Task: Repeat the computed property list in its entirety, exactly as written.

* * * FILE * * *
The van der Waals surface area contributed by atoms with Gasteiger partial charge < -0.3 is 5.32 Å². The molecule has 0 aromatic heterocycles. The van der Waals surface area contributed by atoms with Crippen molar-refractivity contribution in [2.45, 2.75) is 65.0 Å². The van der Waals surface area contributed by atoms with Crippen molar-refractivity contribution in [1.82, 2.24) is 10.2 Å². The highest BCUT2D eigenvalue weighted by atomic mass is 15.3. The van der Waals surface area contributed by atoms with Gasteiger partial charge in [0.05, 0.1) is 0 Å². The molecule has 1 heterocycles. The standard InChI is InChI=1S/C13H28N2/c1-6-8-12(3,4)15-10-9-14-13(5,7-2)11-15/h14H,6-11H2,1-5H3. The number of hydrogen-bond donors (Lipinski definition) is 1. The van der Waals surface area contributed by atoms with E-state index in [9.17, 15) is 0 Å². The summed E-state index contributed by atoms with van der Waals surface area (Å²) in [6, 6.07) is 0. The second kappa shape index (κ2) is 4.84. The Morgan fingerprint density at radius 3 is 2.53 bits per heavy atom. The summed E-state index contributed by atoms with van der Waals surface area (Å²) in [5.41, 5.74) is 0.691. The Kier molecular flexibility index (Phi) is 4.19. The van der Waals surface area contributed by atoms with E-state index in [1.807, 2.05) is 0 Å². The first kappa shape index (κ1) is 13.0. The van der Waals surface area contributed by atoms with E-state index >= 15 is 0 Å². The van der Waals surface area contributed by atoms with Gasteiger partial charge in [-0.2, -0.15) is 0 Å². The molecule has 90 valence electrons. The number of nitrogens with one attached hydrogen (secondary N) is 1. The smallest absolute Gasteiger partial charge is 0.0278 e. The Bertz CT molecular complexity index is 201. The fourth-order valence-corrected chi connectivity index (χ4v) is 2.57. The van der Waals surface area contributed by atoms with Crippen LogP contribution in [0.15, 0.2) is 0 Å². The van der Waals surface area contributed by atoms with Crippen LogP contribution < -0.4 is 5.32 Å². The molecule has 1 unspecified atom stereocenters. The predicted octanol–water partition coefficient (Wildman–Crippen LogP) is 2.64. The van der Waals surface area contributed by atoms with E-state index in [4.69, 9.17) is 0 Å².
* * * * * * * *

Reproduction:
The van der Waals surface area contributed by atoms with Gasteiger partial charge < -0.3 is 5.32 Å². The molecule has 0 aromatic heterocycles. The van der Waals surface area contributed by atoms with Crippen molar-refractivity contribution in [2.45, 2.75) is 65.0 Å². The van der Waals surface area contributed by atoms with Crippen molar-refractivity contribution in [1.82, 2.24) is 10.2 Å². The highest BCUT2D eigenvalue weighted by atomic mass is 15.3. The van der Waals surface area contributed by atoms with Gasteiger partial charge in [0.05, 0.1) is 0 Å². The molecule has 1 heterocycles. The standard InChI is InChI=1S/C13H28N2/c1-6-8-12(3,4)15-10-9-14-13(5,7-2)11-15/h14H,6-11H2,1-5H3. The number of hydrogen-bond donors (Lipinski definition) is 1. The van der Waals surface area contributed by atoms with E-state index in [9.17, 15) is 0 Å². The summed E-state index contributed by atoms with van der Waals surface area (Å²) in [6, 6.07) is 0. The second kappa shape index (κ2) is 4.84. The Morgan fingerprint density at radius 3 is 2.53 bits per heavy atom. The summed E-state index contributed by atoms with van der Waals surface area (Å²) in [5.41, 5.74) is 0.691. The Kier molecular flexibility index (Phi) is 4.19. The van der Waals surface area contributed by atoms with E-state index in [1.807, 2.05) is 0 Å². The first kappa shape index (κ1) is 13.0. The van der Waals surface area contributed by atoms with E-state index >= 15 is 0 Å². The van der Waals surface area contributed by atoms with Gasteiger partial charge in [-0.2, -0.15) is 0 Å². The molecule has 90 valence electrons. The number of nitrogens with one attached hydrogen (secondary N) is 1. The smallest absolute Gasteiger partial charge is 0.0278 e. The Bertz CT molecular complexity index is 201. The fourth-order valence-corrected chi connectivity index (χ4v) is 2.57. The van der Waals surface area contributed by atoms with Crippen LogP contribution in [0.15, 0.2) is 0 Å². The van der Waals surface area contributed by atoms with Crippen LogP contribution < -0.4 is 5.32 Å². The molecule has 1 unspecified atom stereocenters. The predicted octanol–water partition coefficient (Wildman–Crippen LogP) is 2.64. The van der Waals surface area contributed by atoms with E-state index in [4.69, 9.17) is 0 Å².